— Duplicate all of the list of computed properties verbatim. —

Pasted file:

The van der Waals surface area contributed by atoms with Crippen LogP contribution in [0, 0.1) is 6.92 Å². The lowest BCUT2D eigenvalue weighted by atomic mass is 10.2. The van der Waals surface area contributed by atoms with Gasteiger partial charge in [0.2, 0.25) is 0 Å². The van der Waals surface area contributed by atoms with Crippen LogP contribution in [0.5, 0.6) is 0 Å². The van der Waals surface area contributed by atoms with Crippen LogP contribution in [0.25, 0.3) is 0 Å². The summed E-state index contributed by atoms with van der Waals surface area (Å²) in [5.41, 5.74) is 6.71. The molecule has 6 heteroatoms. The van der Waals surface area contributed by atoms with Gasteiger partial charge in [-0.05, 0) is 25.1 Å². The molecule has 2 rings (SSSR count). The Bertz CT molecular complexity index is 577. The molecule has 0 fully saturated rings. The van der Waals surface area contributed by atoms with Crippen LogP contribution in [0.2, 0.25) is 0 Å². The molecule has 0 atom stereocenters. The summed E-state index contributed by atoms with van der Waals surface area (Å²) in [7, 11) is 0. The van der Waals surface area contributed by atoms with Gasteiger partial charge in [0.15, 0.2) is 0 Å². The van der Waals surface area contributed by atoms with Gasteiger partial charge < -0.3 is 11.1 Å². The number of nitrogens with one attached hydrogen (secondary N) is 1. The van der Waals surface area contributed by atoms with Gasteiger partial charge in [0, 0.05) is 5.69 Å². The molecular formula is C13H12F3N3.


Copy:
The van der Waals surface area contributed by atoms with Crippen LogP contribution in [0, 0.1) is 6.92 Å². The lowest BCUT2D eigenvalue weighted by atomic mass is 10.2. The van der Waals surface area contributed by atoms with Gasteiger partial charge in [0.2, 0.25) is 0 Å². The van der Waals surface area contributed by atoms with Crippen LogP contribution in [0.5, 0.6) is 0 Å². The van der Waals surface area contributed by atoms with Crippen LogP contribution in [0.25, 0.3) is 0 Å². The summed E-state index contributed by atoms with van der Waals surface area (Å²) in [5.41, 5.74) is 6.71. The molecule has 6 heteroatoms. The van der Waals surface area contributed by atoms with Gasteiger partial charge in [-0.05, 0) is 25.1 Å². The molecule has 2 rings (SSSR count). The Bertz CT molecular complexity index is 577. The molecule has 0 fully saturated rings. The van der Waals surface area contributed by atoms with Crippen LogP contribution in [0.2, 0.25) is 0 Å². The molecule has 0 atom stereocenters. The summed E-state index contributed by atoms with van der Waals surface area (Å²) in [7, 11) is 0. The van der Waals surface area contributed by atoms with Gasteiger partial charge in [0.15, 0.2) is 0 Å². The van der Waals surface area contributed by atoms with Gasteiger partial charge < -0.3 is 11.1 Å². The number of nitrogens with one attached hydrogen (secondary N) is 1. The van der Waals surface area contributed by atoms with Gasteiger partial charge in [0, 0.05) is 5.69 Å². The molecular formula is C13H12F3N3.